UNSCOM accused of workin

Spy charge: Finding the weapons that Saddam Hussein hid took espionage of a high order.

January 13, 1999

OF COURSE the United Nations Special Commission (UNSCOM) spied on Iraq. How else could it fulfill its mission?

The organization of technical experts from several countries tried valiantly to discover Iraq's chemical and biological weapons and missile delivery systems. Saddam Hussein, Iraq's dictator, threw every obstacle in its path.

On its face, Iraq's spying charges were always true. That's why UNSCOM was created by the U.N. Security Council.

But the spying charge was never a reason to drop UNSCOM or to end the sanctions that respond to the continued concealment of weapons of mass destruction.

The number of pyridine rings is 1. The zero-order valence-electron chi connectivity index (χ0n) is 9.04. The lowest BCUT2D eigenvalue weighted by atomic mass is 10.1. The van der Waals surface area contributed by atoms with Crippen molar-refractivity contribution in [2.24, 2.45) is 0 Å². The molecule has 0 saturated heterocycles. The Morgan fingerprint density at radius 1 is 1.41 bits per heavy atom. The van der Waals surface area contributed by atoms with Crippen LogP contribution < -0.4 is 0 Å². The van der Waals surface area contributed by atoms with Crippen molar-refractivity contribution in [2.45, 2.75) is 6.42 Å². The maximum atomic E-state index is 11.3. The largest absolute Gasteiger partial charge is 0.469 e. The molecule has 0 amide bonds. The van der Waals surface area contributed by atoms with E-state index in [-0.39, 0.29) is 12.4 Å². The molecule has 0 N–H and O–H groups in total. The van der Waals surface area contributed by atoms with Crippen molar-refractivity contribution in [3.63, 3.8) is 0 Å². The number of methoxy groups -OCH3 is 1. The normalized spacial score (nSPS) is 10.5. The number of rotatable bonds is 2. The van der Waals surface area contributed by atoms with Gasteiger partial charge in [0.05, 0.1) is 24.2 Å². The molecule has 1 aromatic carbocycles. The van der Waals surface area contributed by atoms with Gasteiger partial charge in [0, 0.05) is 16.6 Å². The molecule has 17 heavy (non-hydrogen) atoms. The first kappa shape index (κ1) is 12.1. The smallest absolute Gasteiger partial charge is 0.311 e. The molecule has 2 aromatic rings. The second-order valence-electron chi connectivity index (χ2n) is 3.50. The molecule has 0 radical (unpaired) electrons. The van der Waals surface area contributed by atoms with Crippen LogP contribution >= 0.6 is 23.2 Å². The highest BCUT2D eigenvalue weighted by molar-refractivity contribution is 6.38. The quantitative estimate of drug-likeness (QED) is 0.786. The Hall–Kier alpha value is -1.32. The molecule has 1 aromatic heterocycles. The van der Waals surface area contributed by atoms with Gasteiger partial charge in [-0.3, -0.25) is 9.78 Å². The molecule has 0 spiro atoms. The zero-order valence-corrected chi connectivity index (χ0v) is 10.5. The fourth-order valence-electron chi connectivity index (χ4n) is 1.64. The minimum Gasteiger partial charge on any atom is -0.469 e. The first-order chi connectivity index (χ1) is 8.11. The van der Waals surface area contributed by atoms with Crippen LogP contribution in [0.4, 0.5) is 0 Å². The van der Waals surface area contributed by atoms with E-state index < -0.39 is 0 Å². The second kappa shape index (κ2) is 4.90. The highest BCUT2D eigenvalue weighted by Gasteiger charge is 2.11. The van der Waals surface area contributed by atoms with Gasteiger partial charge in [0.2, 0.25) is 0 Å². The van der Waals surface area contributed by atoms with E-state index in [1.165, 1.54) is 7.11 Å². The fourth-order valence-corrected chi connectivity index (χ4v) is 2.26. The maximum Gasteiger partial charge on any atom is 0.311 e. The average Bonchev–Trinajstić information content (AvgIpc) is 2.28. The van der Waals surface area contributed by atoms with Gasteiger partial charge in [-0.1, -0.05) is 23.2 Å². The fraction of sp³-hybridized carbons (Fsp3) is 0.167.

A little candor has come out about UNSCOM because some believe that after the bombing of Iraq, it will not be allowed to return. Among the reports: U.S. intelligence agencies planted a high-tech listening device through UNSCOM and shared the resulting intelligence.

It would be wrong for UNSCOM to gather intelligence for U.S. purposes that were not approved by the Security Council, such as the overthrow of Saddam Hussein. But it is right for U.S. agencies to help UNSCOM retrieve data that UNSCOM and the United States want.

The real rap against UNSCOM is that it worked. This week, chief U.N. weapons inspector Richard Butler suggested inspections will resume. They should.

Without effective weapons inspections, the loser is the United Nations. The winner is the deceitful dictator Saddam Hussein.

Disarming Iraq of weapons of mass destruction remains the goal. Iraq's threat to its neighbors has not disappeared.

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